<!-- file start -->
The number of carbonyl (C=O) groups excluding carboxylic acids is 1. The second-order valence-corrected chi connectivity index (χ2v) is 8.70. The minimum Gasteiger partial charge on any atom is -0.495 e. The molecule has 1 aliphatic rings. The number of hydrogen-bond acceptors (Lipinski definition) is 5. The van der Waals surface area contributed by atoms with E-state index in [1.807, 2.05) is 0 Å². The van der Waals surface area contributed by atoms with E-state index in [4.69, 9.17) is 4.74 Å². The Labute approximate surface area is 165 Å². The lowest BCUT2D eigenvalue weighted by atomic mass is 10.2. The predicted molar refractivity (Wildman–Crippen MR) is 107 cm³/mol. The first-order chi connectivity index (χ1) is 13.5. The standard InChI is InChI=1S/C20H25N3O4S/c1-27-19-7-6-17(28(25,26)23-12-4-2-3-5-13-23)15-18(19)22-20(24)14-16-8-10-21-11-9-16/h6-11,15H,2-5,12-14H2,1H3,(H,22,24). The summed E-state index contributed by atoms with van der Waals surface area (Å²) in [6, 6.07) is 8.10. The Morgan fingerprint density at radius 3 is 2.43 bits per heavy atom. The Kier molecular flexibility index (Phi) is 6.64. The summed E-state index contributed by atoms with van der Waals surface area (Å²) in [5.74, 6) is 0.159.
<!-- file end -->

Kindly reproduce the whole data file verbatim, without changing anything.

The number of carbonyl (C=O) groups excluding carboxylic acids is 1. The second-order valence-corrected chi connectivity index (χ2v) is 8.70. The minimum Gasteiger partial charge on any atom is -0.495 e. The molecule has 1 aliphatic rings. The number of hydrogen-bond acceptors (Lipinski definition) is 5. The van der Waals surface area contributed by atoms with E-state index in [1.807, 2.05) is 0 Å². The van der Waals surface area contributed by atoms with E-state index in [4.69, 9.17) is 4.74 Å². The Labute approximate surface area is 165 Å². The lowest BCUT2D eigenvalue weighted by atomic mass is 10.2. The predicted molar refractivity (Wildman–Crippen MR) is 107 cm³/mol. The first-order chi connectivity index (χ1) is 13.5. The standard InChI is InChI=1S/C20H25N3O4S/c1-27-19-7-6-17(28(25,26)23-12-4-2-3-5-13-23)15-18(19)22-20(24)14-16-8-10-21-11-9-16/h6-11,15H,2-5,12-14H2,1H3,(H,22,24). The summed E-state index contributed by atoms with van der Waals surface area (Å²) in [6, 6.07) is 8.10. The Morgan fingerprint density at radius 3 is 2.43 bits per heavy atom. The Kier molecular flexibility index (Phi) is 6.64. The summed E-state index contributed by atoms with van der Waals surface area (Å²) in [5.74, 6) is 0.159.